Auditors evaluating Minnesota’s information technology agency are raising concerns about oversight of software projects, budget transparency and a lack of measures to ensure accountability.

Minnesota IT Services (MNIT) needs to create formal policies for technology budgeting, improve how it tracks its performance, develop better project oversight and clarify what responsibilities it should handle and what falls on other state agencies, according to an evaluation released Wednesday by the Office of the Legislative Auditor. The office also recommended the Legislature develop a committee to oversee decisionmaking in information technology spending.

MNIT developed and launched the faulty drivers’ license and vehicle registration system that its staff has spent the past year and a half fixing. Problems with the Minnesota Licensing and Registration System (MNLARS) prompted legislators to further examine the agency, and the auditor’s office has spent months conducting a deeper dive into how it operates.

“We aren’t recommending extreme solutions — getting rid of MNIT or going the other direction,” said Joel Alter, project manager for the evaluation. “We’re putting some options on the table.”

MNLARS is just one piece of the work of Minnesota IT Services. It serves more than 70 agencies, boards and commissions, according to its latest annual report. Its approximately 2,300 employees manage cybersecurity, maintain technological systems, develop applications and projects, among other tasks.

The state’s IT services haven’t always been handled by one central department. Much of the work was previously done by staff within a particular state agency. The Legislature required IT services be consolidated in 2011. Some lawmakers have since questioned the results of the centralization.

The auditor’s office found it is difficult to judge whether the switch has been successful because the shift is still occurring. There are still some “important and lingering” changes that need to be made to consolidate services and finances, Alter said. It’s also difficult to analyze the consolidation’s success as IT Services doesn’t have enough clear goals, and needs to provide more information on its performance, auditors said.

The change has better positioned the state to fight cybersecurity risks and make bulk purchases of IT software and equipment, the report states. However, the auditors said it is unclear whether spending on IT is more efficient, and state agency staff are divided on whether consolidation has been a positive change.

Auditors surveyed top officials across agencies and found the vast majority are satisfied with the work of MNIT and its contractors on software application services and cybersecurity. But it said they shared “considerable concern” in other areas.

“About half of agencies expressed dissatisfaction with the timeliness of MNIT’s customer support for enterprise services. Also, many agencies are frustrated by what they perceive to be inaccurate IT invoices and time-consuming, redundant IT procurement processes,” the evaluation states.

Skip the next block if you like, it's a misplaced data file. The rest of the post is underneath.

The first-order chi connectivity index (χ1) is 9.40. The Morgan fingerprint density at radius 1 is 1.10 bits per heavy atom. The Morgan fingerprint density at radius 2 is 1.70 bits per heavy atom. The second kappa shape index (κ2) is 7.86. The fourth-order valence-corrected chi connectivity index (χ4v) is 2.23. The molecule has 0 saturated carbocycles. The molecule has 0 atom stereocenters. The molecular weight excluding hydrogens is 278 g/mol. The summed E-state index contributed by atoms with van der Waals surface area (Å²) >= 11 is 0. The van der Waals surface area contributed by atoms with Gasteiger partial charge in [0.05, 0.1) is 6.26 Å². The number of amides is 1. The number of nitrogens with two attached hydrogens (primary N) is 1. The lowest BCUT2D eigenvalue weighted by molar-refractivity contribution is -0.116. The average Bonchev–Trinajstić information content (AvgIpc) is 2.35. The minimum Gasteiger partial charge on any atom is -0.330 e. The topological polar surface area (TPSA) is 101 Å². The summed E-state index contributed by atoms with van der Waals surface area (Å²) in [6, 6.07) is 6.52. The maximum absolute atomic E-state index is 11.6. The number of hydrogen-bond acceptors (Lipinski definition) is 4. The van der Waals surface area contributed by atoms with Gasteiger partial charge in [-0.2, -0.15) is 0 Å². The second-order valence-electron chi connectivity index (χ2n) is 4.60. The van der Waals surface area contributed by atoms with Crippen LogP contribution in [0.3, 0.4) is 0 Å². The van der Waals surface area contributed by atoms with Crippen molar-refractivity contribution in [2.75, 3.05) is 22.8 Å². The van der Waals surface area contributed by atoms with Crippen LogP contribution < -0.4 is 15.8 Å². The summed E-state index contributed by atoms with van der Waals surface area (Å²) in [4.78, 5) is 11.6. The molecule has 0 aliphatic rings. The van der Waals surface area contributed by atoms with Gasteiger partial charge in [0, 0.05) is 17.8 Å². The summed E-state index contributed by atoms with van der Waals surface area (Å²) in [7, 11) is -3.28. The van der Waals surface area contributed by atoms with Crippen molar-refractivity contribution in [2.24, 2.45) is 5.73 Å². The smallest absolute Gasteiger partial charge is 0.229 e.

The majority of state agency officials are not happy with the rates MNIT charges for certain services, auditors stated. But the report said studies show its rates compare favorably to other states and private companies.

In a response to the evaluation, MNIT officials said they are working on making their billing process more transparent to make sure customers understand what they are paying for.

“Minnesota IT Services will continue to institute IT best practices through our ongoing business process transformation efforts, enhance communications with our business partners, and deliver improved IT services to our business partners,” Acting Commissioner William Poirier wrote in his response.

Poirier is the interim leader of the agency; Gov. Tim Walz’s administration is still searching for a new commissioner.

This is the second report the Office of the Legislative Auditor has released in February involving Minnesota IT Services. The office published another report that examined what went wrong with MNLARS and offered recommendations to prevent issues in future software rollouts. The Legislative Audit Commission, a bipartisan group of House and Senate members, is scheduled to review the latest report Friday morning.

While much of the report focused on the IT agency, Alter also said legislators could make some changes. There should be a committee that helps MNIT take a more strategic approach to investments, he said, and lawmakers should clarify outdated state laws about the agency’s responsibilities.

One of the Legislative Audit Commission’s members has suggested a more radical approach. Sen. Mary Kiffmeyer, R-Big Lake, introduced a proposal to abolish MNIT and instead form a Division of Information Technology under the Department of Administration.

“Status quo just will not work. We’ve heard that year upon year, upon year, ‘Just give us more time, just give us more money.’ That answer just does not cut it,” Kiffmeyer said. “So there’s got to be reform.”